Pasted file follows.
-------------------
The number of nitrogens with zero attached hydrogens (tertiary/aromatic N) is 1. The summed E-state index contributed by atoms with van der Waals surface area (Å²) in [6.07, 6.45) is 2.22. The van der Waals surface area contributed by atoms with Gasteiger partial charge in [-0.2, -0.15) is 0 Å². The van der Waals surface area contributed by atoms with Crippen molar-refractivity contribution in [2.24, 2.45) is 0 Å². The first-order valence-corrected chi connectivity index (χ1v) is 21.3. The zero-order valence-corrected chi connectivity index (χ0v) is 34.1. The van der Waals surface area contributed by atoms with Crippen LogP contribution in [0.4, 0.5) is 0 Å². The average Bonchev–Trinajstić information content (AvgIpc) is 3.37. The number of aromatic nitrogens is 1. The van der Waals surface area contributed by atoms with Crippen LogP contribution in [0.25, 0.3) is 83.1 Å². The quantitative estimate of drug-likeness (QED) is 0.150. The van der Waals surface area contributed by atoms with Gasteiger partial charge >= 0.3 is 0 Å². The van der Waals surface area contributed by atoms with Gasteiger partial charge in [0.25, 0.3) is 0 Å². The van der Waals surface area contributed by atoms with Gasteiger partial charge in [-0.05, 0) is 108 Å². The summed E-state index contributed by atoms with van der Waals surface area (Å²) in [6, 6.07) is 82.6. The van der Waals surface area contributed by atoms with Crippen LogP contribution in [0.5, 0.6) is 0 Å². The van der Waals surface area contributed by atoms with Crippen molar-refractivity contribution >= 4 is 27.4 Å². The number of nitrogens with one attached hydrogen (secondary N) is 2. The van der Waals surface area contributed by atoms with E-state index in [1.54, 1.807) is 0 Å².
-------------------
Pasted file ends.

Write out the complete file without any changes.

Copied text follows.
The number of nitrogens with zero attached hydrogens (tertiary/aromatic N) is 1. The summed E-state index contributed by atoms with van der Waals surface area (Å²) in [6.07, 6.45) is 2.22. The van der Waals surface area contributed by atoms with Gasteiger partial charge in [-0.2, -0.15) is 0 Å². The van der Waals surface area contributed by atoms with Crippen molar-refractivity contribution in [2.24, 2.45) is 0 Å². The first-order valence-corrected chi connectivity index (χ1v) is 21.3. The zero-order valence-corrected chi connectivity index (χ0v) is 34.1. The van der Waals surface area contributed by atoms with Crippen LogP contribution in [0.4, 0.5) is 0 Å². The average Bonchev–Trinajstić information content (AvgIpc) is 3.37. The number of aromatic nitrogens is 1. The van der Waals surface area contributed by atoms with Crippen LogP contribution in [0.25, 0.3) is 83.1 Å². The quantitative estimate of drug-likeness (QED) is 0.150. The van der Waals surface area contributed by atoms with Gasteiger partial charge >= 0.3 is 0 Å². The van der Waals surface area contributed by atoms with Gasteiger partial charge in [0.25, 0.3) is 0 Å². The van der Waals surface area contributed by atoms with Gasteiger partial charge in [-0.05, 0) is 108 Å². The summed E-state index contributed by atoms with van der Waals surface area (Å²) in [6, 6.07) is 82.6. The van der Waals surface area contributed by atoms with Crippen LogP contribution in [0.5, 0.6) is 0 Å². The van der Waals surface area contributed by atoms with Crippen molar-refractivity contribution >= 4 is 27.4 Å². The number of nitrogens with one attached hydrogen (secondary N) is 2. The van der Waals surface area contributed by atoms with E-state index in [1.54, 1.807) is 0 Å².